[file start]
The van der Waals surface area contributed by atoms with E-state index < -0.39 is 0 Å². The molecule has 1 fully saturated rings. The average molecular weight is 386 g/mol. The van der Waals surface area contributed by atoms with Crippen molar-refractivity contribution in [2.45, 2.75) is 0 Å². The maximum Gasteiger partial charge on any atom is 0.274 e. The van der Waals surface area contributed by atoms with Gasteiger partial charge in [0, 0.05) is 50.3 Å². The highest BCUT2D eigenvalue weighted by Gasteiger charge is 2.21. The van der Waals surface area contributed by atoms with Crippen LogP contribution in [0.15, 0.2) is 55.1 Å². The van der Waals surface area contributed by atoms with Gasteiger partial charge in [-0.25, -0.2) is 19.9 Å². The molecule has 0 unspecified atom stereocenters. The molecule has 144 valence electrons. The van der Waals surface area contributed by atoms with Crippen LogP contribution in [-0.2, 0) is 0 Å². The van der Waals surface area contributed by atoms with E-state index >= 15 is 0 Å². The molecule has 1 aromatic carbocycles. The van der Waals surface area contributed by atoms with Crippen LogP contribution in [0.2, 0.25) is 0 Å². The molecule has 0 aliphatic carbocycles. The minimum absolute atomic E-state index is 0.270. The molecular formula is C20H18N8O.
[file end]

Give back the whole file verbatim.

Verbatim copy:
The van der Waals surface area contributed by atoms with E-state index < -0.39 is 0 Å². The molecule has 1 fully saturated rings. The average molecular weight is 386 g/mol. The van der Waals surface area contributed by atoms with Crippen molar-refractivity contribution in [2.45, 2.75) is 0 Å². The maximum Gasteiger partial charge on any atom is 0.274 e. The van der Waals surface area contributed by atoms with Gasteiger partial charge in [0, 0.05) is 50.3 Å². The highest BCUT2D eigenvalue weighted by Gasteiger charge is 2.21. The van der Waals surface area contributed by atoms with Crippen LogP contribution in [0.15, 0.2) is 55.1 Å². The van der Waals surface area contributed by atoms with Gasteiger partial charge in [-0.25, -0.2) is 19.9 Å². The molecule has 0 unspecified atom stereocenters. The molecule has 144 valence electrons. The van der Waals surface area contributed by atoms with Crippen LogP contribution in [-0.2, 0) is 0 Å². The van der Waals surface area contributed by atoms with E-state index >= 15 is 0 Å². The molecule has 1 aromatic carbocycles. The van der Waals surface area contributed by atoms with Crippen LogP contribution in [0.2, 0.25) is 0 Å². The molecule has 0 aliphatic carbocycles. The minimum absolute atomic E-state index is 0.270. The molecular formula is C20H18N8O.